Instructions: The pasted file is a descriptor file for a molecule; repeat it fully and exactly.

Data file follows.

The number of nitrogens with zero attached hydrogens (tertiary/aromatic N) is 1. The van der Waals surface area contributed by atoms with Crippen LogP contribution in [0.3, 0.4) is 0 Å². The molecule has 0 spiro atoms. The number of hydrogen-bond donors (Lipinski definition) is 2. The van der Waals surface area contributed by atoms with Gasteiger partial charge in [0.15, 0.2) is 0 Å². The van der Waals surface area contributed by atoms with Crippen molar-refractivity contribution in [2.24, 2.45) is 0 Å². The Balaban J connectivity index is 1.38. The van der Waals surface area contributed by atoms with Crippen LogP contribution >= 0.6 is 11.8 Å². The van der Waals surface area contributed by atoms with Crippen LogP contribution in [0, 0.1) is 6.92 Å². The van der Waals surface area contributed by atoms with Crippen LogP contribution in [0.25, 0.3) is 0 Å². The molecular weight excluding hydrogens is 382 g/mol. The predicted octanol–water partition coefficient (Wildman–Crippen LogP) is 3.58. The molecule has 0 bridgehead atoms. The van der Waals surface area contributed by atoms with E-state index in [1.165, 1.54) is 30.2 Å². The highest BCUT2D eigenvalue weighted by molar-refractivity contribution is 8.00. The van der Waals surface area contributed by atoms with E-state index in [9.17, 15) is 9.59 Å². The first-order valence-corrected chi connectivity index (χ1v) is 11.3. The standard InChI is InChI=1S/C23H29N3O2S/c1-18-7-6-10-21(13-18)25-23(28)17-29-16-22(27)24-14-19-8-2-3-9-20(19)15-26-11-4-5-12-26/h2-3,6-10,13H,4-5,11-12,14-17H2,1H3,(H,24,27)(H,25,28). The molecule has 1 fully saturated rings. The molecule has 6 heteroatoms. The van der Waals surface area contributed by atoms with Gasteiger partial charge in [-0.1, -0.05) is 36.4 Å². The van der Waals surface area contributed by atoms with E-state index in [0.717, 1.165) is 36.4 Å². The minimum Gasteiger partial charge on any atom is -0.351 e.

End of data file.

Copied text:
The number of nitrogens with zero attached hydrogens (tertiary/aromatic N) is 1. The van der Waals surface area contributed by atoms with Crippen LogP contribution in [0.3, 0.4) is 0 Å². The molecule has 0 spiro atoms. The number of hydrogen-bond donors (Lipinski definition) is 2. The van der Waals surface area contributed by atoms with Gasteiger partial charge in [0.15, 0.2) is 0 Å². The van der Waals surface area contributed by atoms with Crippen molar-refractivity contribution in [2.24, 2.45) is 0 Å². The Balaban J connectivity index is 1.38. The van der Waals surface area contributed by atoms with Crippen LogP contribution >= 0.6 is 11.8 Å². The van der Waals surface area contributed by atoms with Crippen LogP contribution in [0, 0.1) is 6.92 Å². The van der Waals surface area contributed by atoms with Crippen LogP contribution in [0.25, 0.3) is 0 Å². The molecular weight excluding hydrogens is 382 g/mol. The predicted octanol–water partition coefficient (Wildman–Crippen LogP) is 3.58. The molecule has 0 bridgehead atoms. The van der Waals surface area contributed by atoms with E-state index in [1.165, 1.54) is 30.2 Å². The highest BCUT2D eigenvalue weighted by molar-refractivity contribution is 8.00. The van der Waals surface area contributed by atoms with E-state index in [9.17, 15) is 9.59 Å². The first-order valence-corrected chi connectivity index (χ1v) is 11.3. The standard InChI is InChI=1S/C23H29N3O2S/c1-18-7-6-10-21(13-18)25-23(28)17-29-16-22(27)24-14-19-8-2-3-9-20(19)15-26-11-4-5-12-26/h2-3,6-10,13H,4-5,11-12,14-17H2,1H3,(H,24,27)(H,25,28). The molecule has 1 fully saturated rings. The molecule has 6 heteroatoms. The van der Waals surface area contributed by atoms with Gasteiger partial charge in [-0.1, -0.05) is 36.4 Å². The van der Waals surface area contributed by atoms with E-state index in [0.717, 1.165) is 36.4 Å². The minimum Gasteiger partial charge on any atom is -0.351 e.